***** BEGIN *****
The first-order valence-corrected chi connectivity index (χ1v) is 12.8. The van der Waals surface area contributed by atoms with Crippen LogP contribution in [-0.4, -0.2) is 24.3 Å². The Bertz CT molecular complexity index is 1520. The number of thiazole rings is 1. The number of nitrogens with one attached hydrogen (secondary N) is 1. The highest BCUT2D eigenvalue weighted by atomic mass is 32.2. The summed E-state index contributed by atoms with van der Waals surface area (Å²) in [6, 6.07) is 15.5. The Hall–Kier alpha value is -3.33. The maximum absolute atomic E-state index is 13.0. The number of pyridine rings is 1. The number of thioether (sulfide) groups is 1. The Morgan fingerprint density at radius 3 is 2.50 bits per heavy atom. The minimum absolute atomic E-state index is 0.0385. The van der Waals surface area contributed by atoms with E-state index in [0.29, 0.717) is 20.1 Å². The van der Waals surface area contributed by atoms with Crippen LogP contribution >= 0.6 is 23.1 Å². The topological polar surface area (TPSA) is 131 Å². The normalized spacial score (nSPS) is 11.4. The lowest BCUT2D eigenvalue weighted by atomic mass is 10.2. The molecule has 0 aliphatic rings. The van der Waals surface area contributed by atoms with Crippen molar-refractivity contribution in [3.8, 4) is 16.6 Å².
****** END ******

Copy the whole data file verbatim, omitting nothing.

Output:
The first-order valence-corrected chi connectivity index (χ1v) is 12.8. The van der Waals surface area contributed by atoms with Crippen LogP contribution in [-0.4, -0.2) is 24.3 Å². The Bertz CT molecular complexity index is 1520. The number of thiazole rings is 1. The number of nitrogens with one attached hydrogen (secondary N) is 1. The highest BCUT2D eigenvalue weighted by atomic mass is 32.2. The summed E-state index contributed by atoms with van der Waals surface area (Å²) in [6, 6.07) is 15.5. The Hall–Kier alpha value is -3.33. The maximum absolute atomic E-state index is 13.0. The number of pyridine rings is 1. The number of thioether (sulfide) groups is 1. The Morgan fingerprint density at radius 3 is 2.50 bits per heavy atom. The minimum absolute atomic E-state index is 0.0385. The van der Waals surface area contributed by atoms with E-state index in [0.29, 0.717) is 20.1 Å². The van der Waals surface area contributed by atoms with Crippen LogP contribution >= 0.6 is 23.1 Å². The topological polar surface area (TPSA) is 131 Å². The normalized spacial score (nSPS) is 11.4. The lowest BCUT2D eigenvalue weighted by atomic mass is 10.2. The molecule has 0 aliphatic rings. The van der Waals surface area contributed by atoms with Crippen molar-refractivity contribution in [3.8, 4) is 16.6 Å².